How does the cognitive turn in literary studies alter the way we analyse minds in fiction? This article attempts to answer this question first by introducing some current debates in cognitive literary theory. Next, it outlines an integrative model for the analysis of fictional minds and offers a reading of Monkey business (2003), a novel about consciousness and neurology by the poet, novelist, and neuropsychologist Jan Lauwereyns. As a complement to classical narratological accounts of consciousness in terms of linguistic and narrative forms (such as interior monologue or free indirect discourse), the model will integrate cognitive forms: aspects (such as 'memory', 'plan', 'desire'), scales of mental functioning, and couplings (the embedded, embodied, and extended mind). The result is a more comprehensive approach to what will be called the texture of minds in fiction.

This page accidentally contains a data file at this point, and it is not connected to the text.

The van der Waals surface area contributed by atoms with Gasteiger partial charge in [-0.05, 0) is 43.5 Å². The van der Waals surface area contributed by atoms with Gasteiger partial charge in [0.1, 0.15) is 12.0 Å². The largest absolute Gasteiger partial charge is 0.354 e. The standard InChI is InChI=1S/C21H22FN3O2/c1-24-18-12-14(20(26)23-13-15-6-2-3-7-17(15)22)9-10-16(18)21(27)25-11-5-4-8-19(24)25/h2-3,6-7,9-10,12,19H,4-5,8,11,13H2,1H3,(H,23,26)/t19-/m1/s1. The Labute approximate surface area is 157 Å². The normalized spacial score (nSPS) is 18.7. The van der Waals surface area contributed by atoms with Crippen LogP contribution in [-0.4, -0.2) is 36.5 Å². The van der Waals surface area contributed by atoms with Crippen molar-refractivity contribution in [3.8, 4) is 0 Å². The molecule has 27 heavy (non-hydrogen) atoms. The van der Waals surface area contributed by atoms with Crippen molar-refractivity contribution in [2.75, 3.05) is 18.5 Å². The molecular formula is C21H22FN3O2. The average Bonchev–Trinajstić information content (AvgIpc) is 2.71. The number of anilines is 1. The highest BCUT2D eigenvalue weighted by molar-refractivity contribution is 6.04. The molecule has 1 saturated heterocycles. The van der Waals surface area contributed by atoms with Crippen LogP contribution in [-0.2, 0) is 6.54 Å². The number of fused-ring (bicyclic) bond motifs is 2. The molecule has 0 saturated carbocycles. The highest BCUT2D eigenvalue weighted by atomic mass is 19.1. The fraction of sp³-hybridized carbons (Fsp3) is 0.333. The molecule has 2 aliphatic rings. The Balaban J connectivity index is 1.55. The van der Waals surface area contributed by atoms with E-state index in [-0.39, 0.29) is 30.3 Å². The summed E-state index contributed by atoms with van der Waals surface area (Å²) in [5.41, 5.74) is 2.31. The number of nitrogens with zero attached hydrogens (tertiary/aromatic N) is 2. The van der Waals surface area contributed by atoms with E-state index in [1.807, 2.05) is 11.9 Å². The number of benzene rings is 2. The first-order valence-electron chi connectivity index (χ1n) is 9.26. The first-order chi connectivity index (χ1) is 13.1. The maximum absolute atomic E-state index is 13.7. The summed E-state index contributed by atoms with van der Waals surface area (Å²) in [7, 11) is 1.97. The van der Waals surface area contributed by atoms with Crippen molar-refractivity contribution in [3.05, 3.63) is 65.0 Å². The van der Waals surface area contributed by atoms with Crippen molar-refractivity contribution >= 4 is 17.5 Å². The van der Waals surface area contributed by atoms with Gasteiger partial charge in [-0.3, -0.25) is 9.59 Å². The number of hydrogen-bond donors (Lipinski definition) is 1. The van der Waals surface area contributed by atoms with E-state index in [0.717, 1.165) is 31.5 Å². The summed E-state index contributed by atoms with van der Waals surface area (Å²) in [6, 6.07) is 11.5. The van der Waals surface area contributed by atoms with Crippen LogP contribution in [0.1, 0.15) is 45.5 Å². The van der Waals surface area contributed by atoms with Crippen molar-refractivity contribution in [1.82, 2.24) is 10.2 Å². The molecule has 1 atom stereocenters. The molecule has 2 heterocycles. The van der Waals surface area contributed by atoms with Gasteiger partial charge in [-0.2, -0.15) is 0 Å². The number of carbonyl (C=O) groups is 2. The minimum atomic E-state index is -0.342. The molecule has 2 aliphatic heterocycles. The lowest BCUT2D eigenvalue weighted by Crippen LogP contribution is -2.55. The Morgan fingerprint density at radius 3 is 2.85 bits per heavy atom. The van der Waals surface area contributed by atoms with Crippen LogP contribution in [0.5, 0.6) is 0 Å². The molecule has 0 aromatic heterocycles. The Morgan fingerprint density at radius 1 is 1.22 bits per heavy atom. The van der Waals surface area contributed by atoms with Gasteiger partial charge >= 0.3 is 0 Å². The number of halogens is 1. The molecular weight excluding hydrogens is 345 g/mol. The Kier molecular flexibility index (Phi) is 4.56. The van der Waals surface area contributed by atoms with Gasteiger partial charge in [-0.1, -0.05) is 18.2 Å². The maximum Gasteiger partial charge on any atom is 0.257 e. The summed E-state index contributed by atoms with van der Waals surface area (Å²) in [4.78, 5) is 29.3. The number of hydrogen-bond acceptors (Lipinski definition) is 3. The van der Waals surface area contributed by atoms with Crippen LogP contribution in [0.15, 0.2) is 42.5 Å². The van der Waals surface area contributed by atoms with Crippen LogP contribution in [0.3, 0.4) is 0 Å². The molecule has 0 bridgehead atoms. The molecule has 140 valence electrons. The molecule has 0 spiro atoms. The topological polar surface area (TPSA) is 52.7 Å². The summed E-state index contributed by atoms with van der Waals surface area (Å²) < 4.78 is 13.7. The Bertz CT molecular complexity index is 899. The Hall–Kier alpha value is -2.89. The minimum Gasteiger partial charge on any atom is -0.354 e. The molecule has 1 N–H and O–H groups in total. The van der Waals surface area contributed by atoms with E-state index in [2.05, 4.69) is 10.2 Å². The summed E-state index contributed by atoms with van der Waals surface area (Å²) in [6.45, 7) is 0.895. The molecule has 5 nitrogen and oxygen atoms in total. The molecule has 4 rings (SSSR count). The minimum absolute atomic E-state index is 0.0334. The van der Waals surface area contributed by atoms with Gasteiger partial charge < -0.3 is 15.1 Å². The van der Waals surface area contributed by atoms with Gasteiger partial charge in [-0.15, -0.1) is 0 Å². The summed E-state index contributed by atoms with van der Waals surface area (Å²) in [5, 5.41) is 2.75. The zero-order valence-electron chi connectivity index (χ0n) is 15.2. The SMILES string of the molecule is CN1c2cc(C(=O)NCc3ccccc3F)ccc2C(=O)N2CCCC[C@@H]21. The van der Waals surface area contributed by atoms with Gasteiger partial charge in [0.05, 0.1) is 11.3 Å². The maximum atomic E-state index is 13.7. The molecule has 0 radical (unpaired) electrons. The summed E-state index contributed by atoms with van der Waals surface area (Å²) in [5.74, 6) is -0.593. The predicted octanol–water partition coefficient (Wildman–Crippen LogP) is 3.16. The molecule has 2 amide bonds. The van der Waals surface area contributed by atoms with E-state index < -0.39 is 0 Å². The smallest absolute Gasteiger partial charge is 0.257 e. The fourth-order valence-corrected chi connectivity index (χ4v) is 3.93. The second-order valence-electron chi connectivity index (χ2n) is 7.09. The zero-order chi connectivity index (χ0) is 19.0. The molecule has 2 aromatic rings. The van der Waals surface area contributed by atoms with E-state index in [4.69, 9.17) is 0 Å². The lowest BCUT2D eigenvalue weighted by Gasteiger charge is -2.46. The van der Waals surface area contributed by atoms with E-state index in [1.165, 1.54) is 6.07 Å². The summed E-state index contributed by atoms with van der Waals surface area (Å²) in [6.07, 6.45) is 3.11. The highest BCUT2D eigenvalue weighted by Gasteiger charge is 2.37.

|Number of pages||21|
|Journal||Tijdschrift voor Nederlandse Taal- en Letterkunde|
|Publication status||Published - 2014|
- cognitive literary studies